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Author Topic: Education, education, education ...  (Read 1684 times)

Martin [Admin]

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Education, education, education ...
« on: January 17, 2013, 10:15:16 PM »


Those of us that can just about remember school.....

1. What options did you pick in 9th grade (4th year in old money ) and why?
2. Was it any use in later life? ( especially things like Art, Drama, Cookery etc? )
3. What do you wish you had taken instead?
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Stavros

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Re: Education, education, education ...
« Reply #1 on: January 17, 2013, 10:25:54 PM »

Chose Woodwork instead of Metalwork cos |I was useless at it NOW all I do is Metalwork and Positivity HATE wood,OK OK OK I know you need wood for Model boats BUT that is different isn't it ????????
 
Useful for one thing ....Modelling
 
If Given the choice I would have taken Cookery....WHY ....cos i LOVE cooking...well all you got to do is look at the size of ME it's all them APPLE PIES
 
Dave....................Mayhems ans to Gordon Ramsey
 
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carlmt

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Re: Education, education, education ...
« Reply #2 on: January 17, 2013, 10:34:12 PM »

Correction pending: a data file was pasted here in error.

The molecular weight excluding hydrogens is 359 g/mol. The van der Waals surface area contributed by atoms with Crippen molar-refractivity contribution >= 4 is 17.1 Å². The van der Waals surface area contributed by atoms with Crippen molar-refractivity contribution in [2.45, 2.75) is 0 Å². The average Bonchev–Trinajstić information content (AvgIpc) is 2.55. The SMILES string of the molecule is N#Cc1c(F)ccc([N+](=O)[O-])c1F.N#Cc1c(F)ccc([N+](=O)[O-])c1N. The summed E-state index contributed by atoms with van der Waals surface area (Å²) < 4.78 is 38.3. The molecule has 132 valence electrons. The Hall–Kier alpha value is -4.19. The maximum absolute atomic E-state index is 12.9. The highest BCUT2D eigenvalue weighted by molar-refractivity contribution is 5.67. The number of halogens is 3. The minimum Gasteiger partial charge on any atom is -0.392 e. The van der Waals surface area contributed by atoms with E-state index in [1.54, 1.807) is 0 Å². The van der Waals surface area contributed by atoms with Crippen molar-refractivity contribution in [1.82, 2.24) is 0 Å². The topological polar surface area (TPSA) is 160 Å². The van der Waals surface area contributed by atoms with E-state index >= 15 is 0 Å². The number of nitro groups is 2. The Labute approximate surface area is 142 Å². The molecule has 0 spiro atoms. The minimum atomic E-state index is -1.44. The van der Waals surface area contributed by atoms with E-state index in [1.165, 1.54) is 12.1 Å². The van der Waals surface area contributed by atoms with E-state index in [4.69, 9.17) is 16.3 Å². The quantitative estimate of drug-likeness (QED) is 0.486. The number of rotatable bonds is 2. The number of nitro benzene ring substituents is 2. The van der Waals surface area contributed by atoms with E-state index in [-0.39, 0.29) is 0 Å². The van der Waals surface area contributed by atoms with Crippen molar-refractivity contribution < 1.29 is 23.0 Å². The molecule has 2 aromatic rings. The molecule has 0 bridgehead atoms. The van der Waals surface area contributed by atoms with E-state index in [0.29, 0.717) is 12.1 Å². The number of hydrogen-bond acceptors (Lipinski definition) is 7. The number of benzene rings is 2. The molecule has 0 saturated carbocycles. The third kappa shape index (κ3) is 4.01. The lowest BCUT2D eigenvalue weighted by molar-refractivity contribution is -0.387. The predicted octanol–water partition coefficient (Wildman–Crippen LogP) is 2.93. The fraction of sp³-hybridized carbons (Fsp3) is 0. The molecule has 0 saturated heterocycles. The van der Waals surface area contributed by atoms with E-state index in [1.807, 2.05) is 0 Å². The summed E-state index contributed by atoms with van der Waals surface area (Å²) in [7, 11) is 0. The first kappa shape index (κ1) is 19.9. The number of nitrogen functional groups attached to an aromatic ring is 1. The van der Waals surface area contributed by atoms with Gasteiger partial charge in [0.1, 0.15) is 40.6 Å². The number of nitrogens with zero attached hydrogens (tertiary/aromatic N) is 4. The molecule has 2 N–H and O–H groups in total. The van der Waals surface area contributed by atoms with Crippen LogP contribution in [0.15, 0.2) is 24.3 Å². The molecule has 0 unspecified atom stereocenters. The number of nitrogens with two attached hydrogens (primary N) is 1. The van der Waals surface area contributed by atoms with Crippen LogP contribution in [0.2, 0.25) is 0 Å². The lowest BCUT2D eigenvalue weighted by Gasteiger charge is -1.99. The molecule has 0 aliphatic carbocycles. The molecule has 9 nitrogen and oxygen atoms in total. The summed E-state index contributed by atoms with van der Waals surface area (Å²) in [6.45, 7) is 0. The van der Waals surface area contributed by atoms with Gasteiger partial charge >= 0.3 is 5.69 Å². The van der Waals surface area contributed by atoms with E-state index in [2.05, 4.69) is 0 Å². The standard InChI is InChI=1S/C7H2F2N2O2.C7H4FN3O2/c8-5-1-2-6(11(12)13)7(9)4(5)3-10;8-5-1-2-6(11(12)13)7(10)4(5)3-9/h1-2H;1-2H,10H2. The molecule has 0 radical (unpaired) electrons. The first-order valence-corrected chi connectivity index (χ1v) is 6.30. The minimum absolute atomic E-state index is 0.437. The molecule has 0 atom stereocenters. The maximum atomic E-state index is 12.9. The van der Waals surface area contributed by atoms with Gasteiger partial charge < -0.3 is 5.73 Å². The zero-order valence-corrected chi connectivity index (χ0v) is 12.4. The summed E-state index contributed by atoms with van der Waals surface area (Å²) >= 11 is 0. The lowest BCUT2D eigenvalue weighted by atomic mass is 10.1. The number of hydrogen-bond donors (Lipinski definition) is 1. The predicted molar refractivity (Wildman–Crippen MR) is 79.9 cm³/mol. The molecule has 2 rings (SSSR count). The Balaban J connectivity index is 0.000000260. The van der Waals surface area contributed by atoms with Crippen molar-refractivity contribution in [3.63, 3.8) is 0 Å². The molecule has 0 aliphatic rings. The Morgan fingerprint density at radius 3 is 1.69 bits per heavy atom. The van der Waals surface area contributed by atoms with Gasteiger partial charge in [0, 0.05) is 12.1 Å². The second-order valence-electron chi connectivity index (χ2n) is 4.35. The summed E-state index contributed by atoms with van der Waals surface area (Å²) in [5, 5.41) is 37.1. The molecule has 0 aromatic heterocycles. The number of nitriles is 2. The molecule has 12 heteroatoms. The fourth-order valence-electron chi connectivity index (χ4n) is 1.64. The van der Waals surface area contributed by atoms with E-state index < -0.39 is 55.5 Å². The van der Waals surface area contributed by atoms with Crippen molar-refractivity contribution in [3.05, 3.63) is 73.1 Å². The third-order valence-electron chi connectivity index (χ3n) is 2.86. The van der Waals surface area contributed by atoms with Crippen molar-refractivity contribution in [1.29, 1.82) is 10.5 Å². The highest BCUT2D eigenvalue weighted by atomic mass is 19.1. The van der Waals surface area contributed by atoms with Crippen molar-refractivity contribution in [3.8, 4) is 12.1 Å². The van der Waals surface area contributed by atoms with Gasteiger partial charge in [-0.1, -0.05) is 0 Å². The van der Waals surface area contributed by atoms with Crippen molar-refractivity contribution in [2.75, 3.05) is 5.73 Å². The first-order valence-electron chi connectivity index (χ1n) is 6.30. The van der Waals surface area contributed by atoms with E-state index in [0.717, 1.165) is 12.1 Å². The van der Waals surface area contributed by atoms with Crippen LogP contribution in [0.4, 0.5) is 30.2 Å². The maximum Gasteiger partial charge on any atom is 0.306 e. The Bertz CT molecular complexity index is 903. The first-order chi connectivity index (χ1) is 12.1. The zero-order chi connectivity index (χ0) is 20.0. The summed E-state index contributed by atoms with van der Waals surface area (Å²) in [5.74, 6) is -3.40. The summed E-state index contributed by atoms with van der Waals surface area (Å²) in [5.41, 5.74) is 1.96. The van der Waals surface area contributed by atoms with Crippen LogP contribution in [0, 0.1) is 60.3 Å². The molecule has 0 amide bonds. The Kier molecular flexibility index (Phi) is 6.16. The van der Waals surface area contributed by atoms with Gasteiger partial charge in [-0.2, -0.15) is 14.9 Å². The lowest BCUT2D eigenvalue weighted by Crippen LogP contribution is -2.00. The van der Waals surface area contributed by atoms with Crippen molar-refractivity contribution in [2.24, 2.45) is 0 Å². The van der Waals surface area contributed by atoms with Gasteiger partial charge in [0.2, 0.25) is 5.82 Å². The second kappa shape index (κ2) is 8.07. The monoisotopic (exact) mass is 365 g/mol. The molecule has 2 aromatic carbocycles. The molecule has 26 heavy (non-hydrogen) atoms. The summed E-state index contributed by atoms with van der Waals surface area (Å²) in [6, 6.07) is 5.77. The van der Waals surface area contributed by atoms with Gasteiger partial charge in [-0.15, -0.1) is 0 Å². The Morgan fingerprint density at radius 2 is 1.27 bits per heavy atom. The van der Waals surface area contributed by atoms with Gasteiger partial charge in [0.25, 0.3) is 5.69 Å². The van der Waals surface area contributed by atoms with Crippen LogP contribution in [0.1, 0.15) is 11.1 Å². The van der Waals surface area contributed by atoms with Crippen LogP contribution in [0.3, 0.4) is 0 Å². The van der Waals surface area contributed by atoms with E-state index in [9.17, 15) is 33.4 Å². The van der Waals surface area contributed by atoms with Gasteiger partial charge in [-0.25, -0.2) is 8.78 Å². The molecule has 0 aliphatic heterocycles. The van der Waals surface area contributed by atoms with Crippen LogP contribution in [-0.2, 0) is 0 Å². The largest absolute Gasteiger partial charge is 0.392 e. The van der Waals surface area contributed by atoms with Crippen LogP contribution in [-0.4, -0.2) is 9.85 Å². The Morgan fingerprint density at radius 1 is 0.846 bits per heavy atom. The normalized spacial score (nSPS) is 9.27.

Options?
 
Geography, German, Woodwork, Technical & Geometrical Drawing, Physics.
 
Any use now?
 
I can read a map and I travel a lot, especially to Germany and Austria, I (try to) build model boats, my career has been as an Architect, and the Physics is always useful to understand how the world works....
 
Wish I had taken instead?
 
French - as I am now married to a French girl %) %) %)
 
Carl 8)
 
PS.....and yes, for me it was choosing them in the latter stages of 3rd year to begin the lessons in the 4th year.
Really dont understand the way they describe the years today  {:-{

Neil

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Re: Education, education, education ...
« Reply #3 on: January 17, 2013, 10:36:30 PM »

geog, history, engineering science, woodwork and building drawing..........
took me around the world teaching
 
so yes, could say I used my subjects in later life, and still using them O0 O0
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Jerry C

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Re: Education, education, education ...